regiments and separate battalions by the written votes of the commissioned officers of the respective regiments and separate battalions; brigadier-generals and brigade inspectors by the field officers of their respective divisions, brigades, regiments, or separate battalions.
[Inclosure Numbers 2.] MAY 30, 1861.
His Excellency EDWIN D. MORGAN,
Governor of the State of New York:
Public attention in Western New York has been arrested by the extraordinary collision between the General and State governments on the important subject of the appointment of officers for our militia, which we have aided to organize for service in the impending struggle for constitutional liberty. The heart, mind, and soul od our people have been concentrated in an outburst patriotic emotion and action to sustain the Government of the United States. It is important that we should not be misled into the commission of an irreparable wrong to the cause we are all so anxious and eager to sustain. In a moment of imminent peril, when the forms of law were consuming time in which it was needful to provide on the instant for the preservation of the Government itself, those forms might well be omitted. To follow them might have been the circuitous and therefore the certain path to destruction. Again, those processes of law, ordained for the preservation of personal liberty, like the writ of habeas corpus, may well be and must be suspended when higher and paramount principles, on which the whole fabric of constitutional government reposes, demand the suspension.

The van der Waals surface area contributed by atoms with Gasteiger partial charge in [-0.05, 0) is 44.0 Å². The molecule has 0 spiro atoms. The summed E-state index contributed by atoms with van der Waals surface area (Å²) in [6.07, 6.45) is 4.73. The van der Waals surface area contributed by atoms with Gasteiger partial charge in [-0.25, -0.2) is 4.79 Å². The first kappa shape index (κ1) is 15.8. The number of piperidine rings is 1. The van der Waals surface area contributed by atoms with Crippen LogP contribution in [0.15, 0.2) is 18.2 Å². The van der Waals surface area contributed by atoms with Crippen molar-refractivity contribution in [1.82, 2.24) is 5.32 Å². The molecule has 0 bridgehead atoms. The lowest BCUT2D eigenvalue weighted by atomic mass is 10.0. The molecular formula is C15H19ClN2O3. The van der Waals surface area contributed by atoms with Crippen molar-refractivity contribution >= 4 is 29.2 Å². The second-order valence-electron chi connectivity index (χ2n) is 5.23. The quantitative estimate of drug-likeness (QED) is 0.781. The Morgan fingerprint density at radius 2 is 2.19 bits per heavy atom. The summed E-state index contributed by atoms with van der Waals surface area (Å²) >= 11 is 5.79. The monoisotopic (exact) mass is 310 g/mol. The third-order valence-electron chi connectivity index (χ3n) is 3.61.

We therefore can share the general amazement and scorn excited by the senile attempt to exalt the authority of a single judge, through the process of the habeas corpus, so as to paralyze the military arm of the Government when raised to suppress an insurrection of unparalleled atrocity and danger. We are prepared to concede and maintain that forms of law shall neither be followed nor regarded when employed as the means of overthrowing the Constitution itself. But on the other hand, unnecessary, inconsiderate, and dangerous violations of the Constitution of the country in a vital part ought not to be tolerated, even by that excited and self-sacrificing patriotism which in this crisis is ready to endure and forgive much.
The President of the United States has called on the several States for the militia "to suppress the insurrection" led by ambitious traitors, and "to execute the laws of the Union" which those traitors have violated and trampled under foot. In this he has obeyed the laws of Congress, framed under a specific grant of power in the Constitution. But the same section of the Constitution which confers this power also provides in the consecutive subdivision that Congress shall have power "to provide for organizing, arming, and disciplining the militia, and for governing such part of them as may be employed in the service of the United States, reserving to the States respectively the appointment of the officers, and the authority to train the militia according to the discipline prescribed by Congress."
What public exigency demands that this reserve power "to make the appointment of the officers" should be disregarded in respect to the general officers, while it is obeyed in the selection of regimental and company officers?